In the end, Adam Scott — who led by four shots with four holes to play in The Open Championships last year but still lost — did not collapse last Sunday. He birdied the 2nd playoff hole to win the Green Jacket.

TLG. With the 14-year-old Chinese phenom, Toby added: “TLG opens a huge door for golf. Golf in North America and Europe is stagnating. The new market is Asia. TLG just awakened tens of millions of possible golfers on the mainland. Remember Yao Ming’s impact on basketball? This will be bigger an impact for golf.”

MASTERS. Toby further explains why this event is special.

“The Masters is my favorite because it is the only major that has the same venue year in and year out. The design of the course is really risk-reward. It is the triumph of victory and the agony of defeat. All of that creates better memories. It is also the only tournament in the world that could care less what the outside world thinks. It is a tournament run by the club. Golf’s governing bodies have no say on who can/cannot play. It was originally called the Augusta National Invitational because that is what it is, a tournament where the club invites players to play. They set the criteria beforehand but at any moment they can decide to add or subtract someone from the list.”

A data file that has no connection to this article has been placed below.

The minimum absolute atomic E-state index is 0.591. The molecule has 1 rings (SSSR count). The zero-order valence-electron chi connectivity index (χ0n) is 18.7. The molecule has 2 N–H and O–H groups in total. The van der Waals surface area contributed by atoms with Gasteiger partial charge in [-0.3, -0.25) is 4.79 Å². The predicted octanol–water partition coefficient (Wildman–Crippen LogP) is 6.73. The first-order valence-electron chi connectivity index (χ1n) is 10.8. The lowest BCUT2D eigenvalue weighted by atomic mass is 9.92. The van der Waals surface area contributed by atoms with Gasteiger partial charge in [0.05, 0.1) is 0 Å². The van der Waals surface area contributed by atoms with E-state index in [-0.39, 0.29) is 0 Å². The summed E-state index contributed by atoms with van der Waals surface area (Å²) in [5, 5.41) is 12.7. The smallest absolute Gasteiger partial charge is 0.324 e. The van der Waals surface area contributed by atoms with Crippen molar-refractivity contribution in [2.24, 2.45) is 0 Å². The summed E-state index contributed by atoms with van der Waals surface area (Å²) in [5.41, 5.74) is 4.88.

How expensive are the tickets? Toby said they cost $5,000 to watch “live” the entire week. (That price rose to $10,000 a few days before the start.) Toby stayed in Cebu. But someday, sometime, Mr. Florendo will go and watch golf’s masters play in Augusta.

Categorized as Golf

Garcia and Garcia help in twin golf wins

Raymond Garcia and Bayani Garcia are first cousins. Their fathers, Alvin and Jesus, Jr., are brothers. But that’s not the only thing they share in common. There’s another: golf.

Last week, while triathletes braved Liloan and Donnie Nietes salvaged a majority draw Waterfront Hotel win, there was another duel going on: the 66th PAL Interclub.

The biggest winner? No doubt: Cebu. Team CCC won the Championship Division. In another category — not played by sportswriters but called the “Sportswriters Division” — Club Filipino won. That’s 2 out of 4 for Cebu.

But first, the premier category: the Championship Division.

Bayani Jess L. Garcia, one of the 10 chosen by Cebu Country Club to lead their squad (the others include Andre Borromeo, LJ Go, Mark Dy, Marko Sarmiento, Eric Deen, Jovi Neri, Carl Almario, Montito Garcia and Gen Nagai), surprised me with this statement…